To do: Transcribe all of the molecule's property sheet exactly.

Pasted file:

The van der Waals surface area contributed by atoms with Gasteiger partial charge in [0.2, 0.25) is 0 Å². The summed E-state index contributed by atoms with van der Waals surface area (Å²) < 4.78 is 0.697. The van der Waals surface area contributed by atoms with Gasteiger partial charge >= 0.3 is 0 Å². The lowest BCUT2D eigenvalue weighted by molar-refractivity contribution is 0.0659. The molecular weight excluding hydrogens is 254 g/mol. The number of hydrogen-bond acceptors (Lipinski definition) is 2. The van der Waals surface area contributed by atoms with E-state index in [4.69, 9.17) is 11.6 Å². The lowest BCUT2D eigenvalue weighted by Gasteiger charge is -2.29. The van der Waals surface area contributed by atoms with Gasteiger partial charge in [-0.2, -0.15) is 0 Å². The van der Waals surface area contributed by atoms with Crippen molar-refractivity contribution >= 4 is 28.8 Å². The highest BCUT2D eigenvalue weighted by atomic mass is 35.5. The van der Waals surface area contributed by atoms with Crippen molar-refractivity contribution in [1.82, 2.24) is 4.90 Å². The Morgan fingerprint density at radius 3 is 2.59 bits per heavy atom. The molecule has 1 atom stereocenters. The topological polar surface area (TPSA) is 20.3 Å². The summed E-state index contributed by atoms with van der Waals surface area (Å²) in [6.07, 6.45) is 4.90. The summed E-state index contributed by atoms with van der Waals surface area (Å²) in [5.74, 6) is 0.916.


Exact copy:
The van der Waals surface area contributed by atoms with Gasteiger partial charge in [0.2, 0.25) is 0 Å². The summed E-state index contributed by atoms with van der Waals surface area (Å²) < 4.78 is 0.697. The van der Waals surface area contributed by atoms with Gasteiger partial charge >= 0.3 is 0 Å². The lowest BCUT2D eigenvalue weighted by molar-refractivity contribution is 0.0659. The molecular weight excluding hydrogens is 254 g/mol. The number of hydrogen-bond acceptors (Lipinski definition) is 2. The van der Waals surface area contributed by atoms with E-state index in [4.69, 9.17) is 11.6 Å². The lowest BCUT2D eigenvalue weighted by Gasteiger charge is -2.29. The van der Waals surface area contributed by atoms with Gasteiger partial charge in [-0.2, -0.15) is 0 Å². The van der Waals surface area contributed by atoms with Crippen molar-refractivity contribution >= 4 is 28.8 Å². The highest BCUT2D eigenvalue weighted by atomic mass is 35.5. The van der Waals surface area contributed by atoms with Crippen molar-refractivity contribution in [1.82, 2.24) is 4.90 Å². The Morgan fingerprint density at radius 3 is 2.59 bits per heavy atom. The molecule has 1 atom stereocenters. The topological polar surface area (TPSA) is 20.3 Å². The summed E-state index contributed by atoms with van der Waals surface area (Å²) in [6.07, 6.45) is 4.90. The summed E-state index contributed by atoms with van der Waals surface area (Å²) in [5.74, 6) is 0.916.